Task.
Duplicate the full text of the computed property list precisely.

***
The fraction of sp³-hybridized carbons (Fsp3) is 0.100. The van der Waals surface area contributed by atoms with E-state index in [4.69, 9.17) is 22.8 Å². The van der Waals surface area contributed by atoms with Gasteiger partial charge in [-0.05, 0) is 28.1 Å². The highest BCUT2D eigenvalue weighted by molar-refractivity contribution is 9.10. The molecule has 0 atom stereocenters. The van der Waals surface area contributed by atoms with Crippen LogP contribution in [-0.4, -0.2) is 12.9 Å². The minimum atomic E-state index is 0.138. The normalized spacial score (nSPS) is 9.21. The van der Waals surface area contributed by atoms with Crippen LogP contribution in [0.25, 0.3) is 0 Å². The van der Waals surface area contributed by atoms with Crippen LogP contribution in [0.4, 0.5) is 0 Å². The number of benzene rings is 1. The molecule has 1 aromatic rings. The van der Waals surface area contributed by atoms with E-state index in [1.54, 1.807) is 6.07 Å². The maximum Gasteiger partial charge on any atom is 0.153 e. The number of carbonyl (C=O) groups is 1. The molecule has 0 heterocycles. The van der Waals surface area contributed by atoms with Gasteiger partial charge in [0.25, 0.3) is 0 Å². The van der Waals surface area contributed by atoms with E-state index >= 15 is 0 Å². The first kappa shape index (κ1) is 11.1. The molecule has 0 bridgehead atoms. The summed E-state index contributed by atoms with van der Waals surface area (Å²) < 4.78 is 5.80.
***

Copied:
The fraction of sp³-hybridized carbons (Fsp3) is 0.100. The van der Waals surface area contributed by atoms with E-state index in [4.69, 9.17) is 22.8 Å². The van der Waals surface area contributed by atoms with Gasteiger partial charge in [-0.05, 0) is 28.1 Å². The highest BCUT2D eigenvalue weighted by molar-refractivity contribution is 9.10. The molecule has 0 atom stereocenters. The van der Waals surface area contributed by atoms with Crippen LogP contribution in [-0.4, -0.2) is 12.9 Å². The minimum atomic E-state index is 0.138. The normalized spacial score (nSPS) is 9.21. The van der Waals surface area contributed by atoms with Crippen LogP contribution in [0.25, 0.3) is 0 Å². The van der Waals surface area contributed by atoms with Crippen LogP contribution in [0.4, 0.5) is 0 Å². The number of benzene rings is 1. The molecule has 1 aromatic rings. The van der Waals surface area contributed by atoms with E-state index in [1.54, 1.807) is 6.07 Å². The maximum Gasteiger partial charge on any atom is 0.153 e. The number of carbonyl (C=O) groups is 1. The molecule has 0 heterocycles. The van der Waals surface area contributed by atoms with Gasteiger partial charge in [0.25, 0.3) is 0 Å². The van der Waals surface area contributed by atoms with E-state index >= 15 is 0 Å². The first kappa shape index (κ1) is 11.1. The molecule has 0 bridgehead atoms. The summed E-state index contributed by atoms with van der Waals surface area (Å²) < 4.78 is 5.80.